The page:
Scientists have identified a neuropeptide called Substance P that can form bone in soft tissues outside of the skeleton.
I know, it sounds like science fiction, right? To me, it sounds like we’re a half-second away from growing Wolverine with a bunch of extra reinforcing bones spread throughout the body, or perhaps growing an extra hand or foot in somebody’s ass. Unfortunately, it’s not that cool.
But it still sounds really freaking weird.
Apparently there’s this condition known as heterotopic ossification, where traumatic injuries like falling off a bike or having surgery can result in their injured muscles spontaneously growing random masses of bones. Sure, it sounds cool, until you realize the pain and swelling that goes along with not being able to bend your elbow without a chunk of bone getting in the way.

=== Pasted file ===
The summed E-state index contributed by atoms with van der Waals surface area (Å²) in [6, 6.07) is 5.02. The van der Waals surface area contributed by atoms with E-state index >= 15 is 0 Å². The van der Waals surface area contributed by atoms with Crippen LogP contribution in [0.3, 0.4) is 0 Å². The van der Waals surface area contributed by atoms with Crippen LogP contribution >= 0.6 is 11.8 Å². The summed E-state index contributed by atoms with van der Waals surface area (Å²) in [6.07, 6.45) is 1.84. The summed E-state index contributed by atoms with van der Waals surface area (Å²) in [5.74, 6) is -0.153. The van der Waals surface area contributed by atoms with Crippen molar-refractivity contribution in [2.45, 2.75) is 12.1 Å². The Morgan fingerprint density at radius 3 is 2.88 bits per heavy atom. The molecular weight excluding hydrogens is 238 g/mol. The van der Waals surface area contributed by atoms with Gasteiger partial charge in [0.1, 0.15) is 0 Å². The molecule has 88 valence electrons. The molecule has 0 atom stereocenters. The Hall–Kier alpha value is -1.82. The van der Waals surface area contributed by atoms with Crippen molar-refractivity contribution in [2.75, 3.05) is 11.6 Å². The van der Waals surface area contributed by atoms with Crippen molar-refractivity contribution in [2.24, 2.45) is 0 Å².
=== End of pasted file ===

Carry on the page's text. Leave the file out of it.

Until recently, nobody understood the mechanism or why this happened. But now, senior author of the paper Jack Kessler from Northwestern University has identified Substance P, a neuropeptide in the brain that causes this condition in hundreds of thousands of people.
A neuropeptide is a small, protein-like molecule used by neurons to communicate with each other. And appparenlty Substance P tells muscles to grow friggin’ bones.
But if you knock out Substance P, the problem goes away. At least in test animals.
What I want to know is, if they activate a bunch more of Substance P just below my right arm, can I become better at ski-boxing?